Rawlinson, H. G. Intercourse between India and the western world from the earliest times to the fall of Rome

(Cambridge :  University Press,  1916.)



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India and the Roman Empire      121

enormous extent of the trade with Southern
India in the first century a.d. is evidenced
by the great numbers of Roman coins found
there. There seems little doubt that eventually
regular colonies of Roman traders sprang up
in the Madras Presidency. The Peutinger Tables
represent a temple of Augustus at Muziris. There
was a " Yavana " colony at the mouth of the
Kaviri river. Ptolemy tells of meeting people
who had resided in the Madura district " for
a long time^," and the great numbers of copper
coins of little value found there point in the same
direction. Roman soldiers, like the Vikings and
the Swiss in later days, enlisted in the service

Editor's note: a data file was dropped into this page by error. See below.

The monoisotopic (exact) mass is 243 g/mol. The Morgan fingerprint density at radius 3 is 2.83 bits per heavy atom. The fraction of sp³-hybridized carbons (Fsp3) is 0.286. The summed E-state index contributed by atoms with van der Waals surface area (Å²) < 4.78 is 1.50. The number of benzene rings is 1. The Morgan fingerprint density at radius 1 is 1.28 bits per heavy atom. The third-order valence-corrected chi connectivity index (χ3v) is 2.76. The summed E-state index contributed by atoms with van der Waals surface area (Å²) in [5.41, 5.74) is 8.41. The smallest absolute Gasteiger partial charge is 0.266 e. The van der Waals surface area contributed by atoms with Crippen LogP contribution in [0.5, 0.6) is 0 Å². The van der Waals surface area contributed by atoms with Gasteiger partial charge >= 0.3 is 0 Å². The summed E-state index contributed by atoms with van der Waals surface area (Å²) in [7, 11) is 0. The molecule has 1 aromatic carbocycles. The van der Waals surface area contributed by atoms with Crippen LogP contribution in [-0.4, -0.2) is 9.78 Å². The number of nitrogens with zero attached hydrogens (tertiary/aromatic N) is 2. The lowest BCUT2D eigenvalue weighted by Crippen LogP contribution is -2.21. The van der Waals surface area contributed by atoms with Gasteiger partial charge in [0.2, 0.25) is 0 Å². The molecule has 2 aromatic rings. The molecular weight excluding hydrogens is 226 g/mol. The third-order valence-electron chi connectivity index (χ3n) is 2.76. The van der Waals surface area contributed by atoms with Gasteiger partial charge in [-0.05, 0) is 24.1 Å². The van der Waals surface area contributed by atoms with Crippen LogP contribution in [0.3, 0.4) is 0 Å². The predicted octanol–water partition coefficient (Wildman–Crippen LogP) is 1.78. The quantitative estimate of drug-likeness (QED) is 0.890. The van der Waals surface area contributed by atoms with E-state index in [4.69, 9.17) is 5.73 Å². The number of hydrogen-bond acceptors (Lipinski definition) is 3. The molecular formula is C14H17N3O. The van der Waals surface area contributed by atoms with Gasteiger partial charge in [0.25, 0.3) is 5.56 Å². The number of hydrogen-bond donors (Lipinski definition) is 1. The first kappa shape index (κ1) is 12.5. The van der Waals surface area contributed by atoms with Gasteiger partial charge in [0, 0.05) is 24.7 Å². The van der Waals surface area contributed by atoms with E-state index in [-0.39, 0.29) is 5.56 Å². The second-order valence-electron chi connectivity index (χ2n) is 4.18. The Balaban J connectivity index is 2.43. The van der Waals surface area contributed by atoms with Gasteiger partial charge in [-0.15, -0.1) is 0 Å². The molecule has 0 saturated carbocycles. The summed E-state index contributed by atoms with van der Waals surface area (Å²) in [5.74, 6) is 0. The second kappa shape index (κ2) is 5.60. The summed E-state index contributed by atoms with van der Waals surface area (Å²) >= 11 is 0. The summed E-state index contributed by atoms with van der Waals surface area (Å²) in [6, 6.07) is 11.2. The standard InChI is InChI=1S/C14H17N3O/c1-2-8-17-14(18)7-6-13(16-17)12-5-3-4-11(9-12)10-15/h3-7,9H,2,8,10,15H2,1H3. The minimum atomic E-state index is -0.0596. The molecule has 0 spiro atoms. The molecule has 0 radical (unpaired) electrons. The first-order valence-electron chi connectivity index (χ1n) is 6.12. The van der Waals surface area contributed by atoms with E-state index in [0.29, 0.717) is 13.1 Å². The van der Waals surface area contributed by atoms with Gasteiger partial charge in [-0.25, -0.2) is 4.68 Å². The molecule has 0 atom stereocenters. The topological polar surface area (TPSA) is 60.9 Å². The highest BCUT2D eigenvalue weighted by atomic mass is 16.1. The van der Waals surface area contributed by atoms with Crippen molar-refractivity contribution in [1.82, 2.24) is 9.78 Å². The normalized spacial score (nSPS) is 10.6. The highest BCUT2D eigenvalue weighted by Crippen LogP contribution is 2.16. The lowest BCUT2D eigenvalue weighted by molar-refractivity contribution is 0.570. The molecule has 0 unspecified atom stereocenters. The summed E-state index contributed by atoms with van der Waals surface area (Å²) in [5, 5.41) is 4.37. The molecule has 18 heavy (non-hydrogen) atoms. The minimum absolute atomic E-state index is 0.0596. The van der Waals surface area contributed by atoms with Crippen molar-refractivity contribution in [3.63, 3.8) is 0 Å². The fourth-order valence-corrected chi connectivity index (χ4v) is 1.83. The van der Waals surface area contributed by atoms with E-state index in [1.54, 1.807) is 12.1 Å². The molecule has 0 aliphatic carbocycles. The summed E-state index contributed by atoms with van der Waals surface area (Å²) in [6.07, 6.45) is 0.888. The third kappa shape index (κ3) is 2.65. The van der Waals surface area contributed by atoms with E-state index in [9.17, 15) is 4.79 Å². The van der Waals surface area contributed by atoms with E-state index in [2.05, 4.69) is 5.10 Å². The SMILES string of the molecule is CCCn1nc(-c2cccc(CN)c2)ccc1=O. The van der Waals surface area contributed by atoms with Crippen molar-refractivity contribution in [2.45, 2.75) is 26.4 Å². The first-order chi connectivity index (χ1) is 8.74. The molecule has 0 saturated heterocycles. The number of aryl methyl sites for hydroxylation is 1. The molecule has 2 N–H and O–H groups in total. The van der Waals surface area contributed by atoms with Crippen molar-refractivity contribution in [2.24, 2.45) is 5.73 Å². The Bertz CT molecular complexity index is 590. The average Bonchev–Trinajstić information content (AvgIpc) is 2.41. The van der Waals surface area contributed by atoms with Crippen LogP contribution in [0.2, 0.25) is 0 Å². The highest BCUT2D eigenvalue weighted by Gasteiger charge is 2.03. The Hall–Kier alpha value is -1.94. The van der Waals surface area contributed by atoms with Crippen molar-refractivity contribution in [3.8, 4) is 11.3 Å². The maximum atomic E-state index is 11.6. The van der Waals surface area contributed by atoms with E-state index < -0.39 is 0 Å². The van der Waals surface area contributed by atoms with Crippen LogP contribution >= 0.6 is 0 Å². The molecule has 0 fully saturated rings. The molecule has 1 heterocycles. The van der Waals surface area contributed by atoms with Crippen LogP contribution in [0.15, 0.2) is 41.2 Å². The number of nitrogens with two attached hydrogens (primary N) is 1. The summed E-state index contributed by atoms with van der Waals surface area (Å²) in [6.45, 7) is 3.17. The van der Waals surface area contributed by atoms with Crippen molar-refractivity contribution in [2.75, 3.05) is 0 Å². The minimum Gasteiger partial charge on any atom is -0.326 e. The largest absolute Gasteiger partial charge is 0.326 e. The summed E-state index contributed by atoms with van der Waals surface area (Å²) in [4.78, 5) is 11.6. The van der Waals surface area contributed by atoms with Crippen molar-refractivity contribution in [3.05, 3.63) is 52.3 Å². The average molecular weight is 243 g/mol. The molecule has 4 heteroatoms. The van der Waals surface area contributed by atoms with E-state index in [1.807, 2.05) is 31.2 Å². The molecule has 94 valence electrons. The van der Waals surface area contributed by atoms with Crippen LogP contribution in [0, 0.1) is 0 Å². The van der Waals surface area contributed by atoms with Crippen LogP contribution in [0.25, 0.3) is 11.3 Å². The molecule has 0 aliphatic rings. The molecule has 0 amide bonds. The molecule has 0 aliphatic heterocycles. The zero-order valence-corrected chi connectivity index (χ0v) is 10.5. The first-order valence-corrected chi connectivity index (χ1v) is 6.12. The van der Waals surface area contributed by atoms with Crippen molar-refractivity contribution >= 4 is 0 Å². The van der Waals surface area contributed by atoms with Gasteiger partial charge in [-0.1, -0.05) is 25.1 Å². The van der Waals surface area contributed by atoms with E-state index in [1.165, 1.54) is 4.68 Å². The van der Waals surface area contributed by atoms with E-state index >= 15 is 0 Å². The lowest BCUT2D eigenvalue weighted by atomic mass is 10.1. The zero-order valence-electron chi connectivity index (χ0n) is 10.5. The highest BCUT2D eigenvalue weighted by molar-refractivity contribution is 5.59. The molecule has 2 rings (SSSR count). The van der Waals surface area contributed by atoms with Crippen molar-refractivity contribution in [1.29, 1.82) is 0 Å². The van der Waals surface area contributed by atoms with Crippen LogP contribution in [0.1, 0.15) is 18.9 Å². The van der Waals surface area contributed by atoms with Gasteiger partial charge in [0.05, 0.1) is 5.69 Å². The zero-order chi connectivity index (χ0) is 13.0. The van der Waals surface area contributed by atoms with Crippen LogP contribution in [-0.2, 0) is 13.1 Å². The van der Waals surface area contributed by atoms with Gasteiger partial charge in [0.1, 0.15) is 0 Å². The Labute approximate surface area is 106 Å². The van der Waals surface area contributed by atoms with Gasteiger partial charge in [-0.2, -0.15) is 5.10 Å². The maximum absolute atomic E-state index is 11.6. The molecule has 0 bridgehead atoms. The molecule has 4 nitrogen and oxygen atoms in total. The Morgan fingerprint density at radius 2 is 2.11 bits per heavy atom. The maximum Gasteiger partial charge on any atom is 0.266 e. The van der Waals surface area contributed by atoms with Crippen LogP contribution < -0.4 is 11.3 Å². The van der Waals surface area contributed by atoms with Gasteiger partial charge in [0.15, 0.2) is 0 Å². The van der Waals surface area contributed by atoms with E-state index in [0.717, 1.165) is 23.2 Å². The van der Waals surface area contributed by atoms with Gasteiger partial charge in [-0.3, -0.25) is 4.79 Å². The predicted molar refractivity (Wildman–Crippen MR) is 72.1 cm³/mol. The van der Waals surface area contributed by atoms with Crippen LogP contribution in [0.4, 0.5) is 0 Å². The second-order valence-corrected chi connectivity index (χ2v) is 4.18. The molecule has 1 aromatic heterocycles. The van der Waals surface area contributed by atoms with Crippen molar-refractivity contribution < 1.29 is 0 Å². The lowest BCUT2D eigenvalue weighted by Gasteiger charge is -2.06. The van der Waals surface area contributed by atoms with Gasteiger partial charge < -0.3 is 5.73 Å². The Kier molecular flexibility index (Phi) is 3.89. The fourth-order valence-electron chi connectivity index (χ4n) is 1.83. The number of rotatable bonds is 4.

of foreign kings, and " dumb Mlecchas," or " power¬
ful Yavanas" in complete armour attending
native princes are often mentioned in Tamil
literature^. Further than Nelkynda, our traveller
evidently did not go. Like the great majority
of Indian merchants of his time, he made the
coasting voyage up the Arabian shores, to the
head of the Persian Gulf, along the Mekran
to the mouth of the Indus, and then down the
Indian coast to Cochin. His account is a remini¬
scence of personal experiences on this run.    At

■'•   ivrevOev    ela-n-XevcrdvTwv    kol   ;(povoi/     vXeicrTov     eTreXdovTwv.

Geog. Prol. i. 17.

2 Mukerji, Indian Shipping, p. 128 ff. collects the evidence
for this. See also Sewell, Roman Coins found in India {J.R.A .5.
1904, p. 391). Pillay, The Tamils eighteen hundred years
ago, Ch. in; Vincent Smith, Early History of India (1907),
p. 400.
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